Other talks in the afternoon: Alex Andoni talked about finding the eigenvalues of a matrix efficiently on streams (specifically finding the "heavy" eigenvalues). I learnt about the Cauchy interlacing theorem from his talk - it's a neat result about how the eigenvalues of submatrices behave.  Ely Porat talked about the problem of preventing evil entities Hollywood from poisoning a BitTorrent stream of packets, and presented ideas involving homomorphic signatures for packets via error correcting codes.

Joshua Brody returned to the basic streaming setup. Most stream algorithms that estimate some quantity introduce two-sided error (the true estimate could be above or below the reported value). He asked whether this was necessary to stay with sublinear bounds: it turns out for some problems, limiting yourself to 1-sided error can worsen the space complexity needed to solve the problem (note that for problems like the Count-min sketch, the estimate is one-sided by design, and so there's no deterioriation)

Coming up next: Andrew's summary of day three, and a report on our heroic tree-swinging adventures.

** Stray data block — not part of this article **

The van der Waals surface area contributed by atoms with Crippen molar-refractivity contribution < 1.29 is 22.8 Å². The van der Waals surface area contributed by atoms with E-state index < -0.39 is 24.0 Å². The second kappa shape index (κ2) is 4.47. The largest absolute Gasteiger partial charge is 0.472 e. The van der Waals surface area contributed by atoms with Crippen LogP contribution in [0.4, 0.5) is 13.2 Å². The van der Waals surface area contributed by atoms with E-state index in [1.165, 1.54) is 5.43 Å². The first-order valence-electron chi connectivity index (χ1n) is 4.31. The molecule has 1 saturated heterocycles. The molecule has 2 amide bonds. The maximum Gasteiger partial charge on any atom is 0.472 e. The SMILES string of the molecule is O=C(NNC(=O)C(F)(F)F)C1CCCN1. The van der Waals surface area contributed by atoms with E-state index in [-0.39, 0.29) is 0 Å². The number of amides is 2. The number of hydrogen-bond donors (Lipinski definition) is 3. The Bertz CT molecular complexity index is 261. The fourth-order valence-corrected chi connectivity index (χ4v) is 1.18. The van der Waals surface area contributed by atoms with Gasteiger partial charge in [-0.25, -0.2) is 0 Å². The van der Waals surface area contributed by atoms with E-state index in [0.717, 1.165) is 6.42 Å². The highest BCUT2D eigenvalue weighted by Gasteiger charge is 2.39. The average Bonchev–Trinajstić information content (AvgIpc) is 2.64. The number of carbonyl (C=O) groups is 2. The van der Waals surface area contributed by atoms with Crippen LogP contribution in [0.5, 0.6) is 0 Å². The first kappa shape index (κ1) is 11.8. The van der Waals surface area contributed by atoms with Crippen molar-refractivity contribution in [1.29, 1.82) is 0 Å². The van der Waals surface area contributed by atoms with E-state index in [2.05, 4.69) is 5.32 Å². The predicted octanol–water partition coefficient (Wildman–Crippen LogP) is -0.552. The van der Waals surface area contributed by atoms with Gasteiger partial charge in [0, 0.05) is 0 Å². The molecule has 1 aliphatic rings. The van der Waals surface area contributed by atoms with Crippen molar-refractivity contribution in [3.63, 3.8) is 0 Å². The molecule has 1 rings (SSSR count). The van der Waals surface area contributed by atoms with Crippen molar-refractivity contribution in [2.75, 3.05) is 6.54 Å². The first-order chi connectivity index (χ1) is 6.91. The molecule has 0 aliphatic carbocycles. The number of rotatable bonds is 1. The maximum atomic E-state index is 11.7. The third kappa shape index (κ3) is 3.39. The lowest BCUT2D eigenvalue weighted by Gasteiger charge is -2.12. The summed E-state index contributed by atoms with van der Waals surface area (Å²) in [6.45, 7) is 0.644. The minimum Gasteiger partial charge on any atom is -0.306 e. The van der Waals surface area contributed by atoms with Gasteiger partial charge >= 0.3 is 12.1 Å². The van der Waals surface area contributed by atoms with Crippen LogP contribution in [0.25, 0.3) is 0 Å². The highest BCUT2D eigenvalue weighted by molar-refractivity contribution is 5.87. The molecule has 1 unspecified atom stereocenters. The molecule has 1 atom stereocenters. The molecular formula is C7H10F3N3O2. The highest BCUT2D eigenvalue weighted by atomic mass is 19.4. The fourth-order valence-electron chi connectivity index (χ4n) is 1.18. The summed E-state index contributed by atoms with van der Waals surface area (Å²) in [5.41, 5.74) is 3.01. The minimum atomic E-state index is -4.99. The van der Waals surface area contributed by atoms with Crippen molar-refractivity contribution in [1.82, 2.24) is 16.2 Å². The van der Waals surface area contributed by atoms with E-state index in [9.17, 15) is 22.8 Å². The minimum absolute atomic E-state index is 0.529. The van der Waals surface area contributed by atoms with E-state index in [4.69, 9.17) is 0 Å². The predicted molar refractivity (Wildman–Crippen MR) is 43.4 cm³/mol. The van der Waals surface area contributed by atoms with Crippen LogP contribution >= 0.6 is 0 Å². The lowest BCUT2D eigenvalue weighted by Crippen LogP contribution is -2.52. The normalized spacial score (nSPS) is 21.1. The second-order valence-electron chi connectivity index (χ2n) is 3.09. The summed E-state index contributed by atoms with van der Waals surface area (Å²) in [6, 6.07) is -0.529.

Tuesday, July 17, 2012

Permutation tests, graph non-isomorphism and kernels

I was reading Larry Wasserman's post on the modern two-sample test and a few thoughts came to mind.

1. I've known about permutation tests for a long time, but it only just occurred to me that the permutation test is exactly what you do in the AM protocol for Graph non-isomorphism. The principle is that if the two distributions are identical, your test statistic should not be able to tell them apart, and the way to test this is by randomly changing labels. Replace distributions by graphs and test by Merlin, and it looks the same. Is this a trivially trite observation, or are there other examples of protocols that use standard statistical tests in disguise ? (hmm I see a cstheory question here)